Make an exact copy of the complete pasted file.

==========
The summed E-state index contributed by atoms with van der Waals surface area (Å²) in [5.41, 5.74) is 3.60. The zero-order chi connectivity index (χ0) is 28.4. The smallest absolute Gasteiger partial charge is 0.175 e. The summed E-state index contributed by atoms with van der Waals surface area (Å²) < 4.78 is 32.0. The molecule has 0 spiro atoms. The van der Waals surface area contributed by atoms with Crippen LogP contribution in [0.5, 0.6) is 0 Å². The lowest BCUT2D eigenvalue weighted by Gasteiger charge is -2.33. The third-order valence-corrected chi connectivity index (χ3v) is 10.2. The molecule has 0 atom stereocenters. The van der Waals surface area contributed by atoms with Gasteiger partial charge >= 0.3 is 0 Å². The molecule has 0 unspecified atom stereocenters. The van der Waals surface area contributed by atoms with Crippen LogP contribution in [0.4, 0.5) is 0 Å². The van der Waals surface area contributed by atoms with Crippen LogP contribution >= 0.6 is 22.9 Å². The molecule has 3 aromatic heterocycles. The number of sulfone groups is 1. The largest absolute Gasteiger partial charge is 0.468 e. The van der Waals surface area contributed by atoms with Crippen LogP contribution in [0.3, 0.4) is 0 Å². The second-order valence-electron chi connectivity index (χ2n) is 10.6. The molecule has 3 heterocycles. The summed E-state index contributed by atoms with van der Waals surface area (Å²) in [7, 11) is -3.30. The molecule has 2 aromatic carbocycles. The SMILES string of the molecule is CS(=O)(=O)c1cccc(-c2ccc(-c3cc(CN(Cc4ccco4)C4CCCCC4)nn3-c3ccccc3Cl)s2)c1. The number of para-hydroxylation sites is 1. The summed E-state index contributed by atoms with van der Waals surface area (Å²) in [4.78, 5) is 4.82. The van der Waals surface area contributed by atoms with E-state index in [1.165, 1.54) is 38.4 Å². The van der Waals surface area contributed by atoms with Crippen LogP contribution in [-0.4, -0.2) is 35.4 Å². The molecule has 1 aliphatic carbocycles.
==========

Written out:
The summed E-state index contributed by atoms with van der Waals surface area (Å²) in [5.41, 5.74) is 3.60. The zero-order chi connectivity index (χ0) is 28.4. The smallest absolute Gasteiger partial charge is 0.175 e. The summed E-state index contributed by atoms with van der Waals surface area (Å²) < 4.78 is 32.0. The molecule has 0 spiro atoms. The van der Waals surface area contributed by atoms with Crippen LogP contribution in [0.5, 0.6) is 0 Å². The lowest BCUT2D eigenvalue weighted by Gasteiger charge is -2.33. The third-order valence-corrected chi connectivity index (χ3v) is 10.2. The molecule has 0 atom stereocenters. The van der Waals surface area contributed by atoms with Gasteiger partial charge >= 0.3 is 0 Å². The molecule has 0 unspecified atom stereocenters. The van der Waals surface area contributed by atoms with Crippen LogP contribution in [0.4, 0.5) is 0 Å². The van der Waals surface area contributed by atoms with Crippen LogP contribution >= 0.6 is 22.9 Å². The molecule has 3 aromatic heterocycles. The number of sulfone groups is 1. The largest absolute Gasteiger partial charge is 0.468 e. The van der Waals surface area contributed by atoms with Crippen LogP contribution in [0.3, 0.4) is 0 Å². The second-order valence-electron chi connectivity index (χ2n) is 10.6. The molecule has 3 heterocycles. The summed E-state index contributed by atoms with van der Waals surface area (Å²) in [7, 11) is -3.30. The molecule has 2 aromatic carbocycles. The SMILES string of the molecule is CS(=O)(=O)c1cccc(-c2ccc(-c3cc(CN(Cc4ccco4)C4CCCCC4)nn3-c3ccccc3Cl)s2)c1. The number of para-hydroxylation sites is 1. The summed E-state index contributed by atoms with van der Waals surface area (Å²) in [4.78, 5) is 4.82. The van der Waals surface area contributed by atoms with E-state index in [1.165, 1.54) is 38.4 Å². The van der Waals surface area contributed by atoms with Crippen LogP contribution in [-0.4, -0.2) is 35.4 Å². The molecule has 1 aliphatic carbocycles.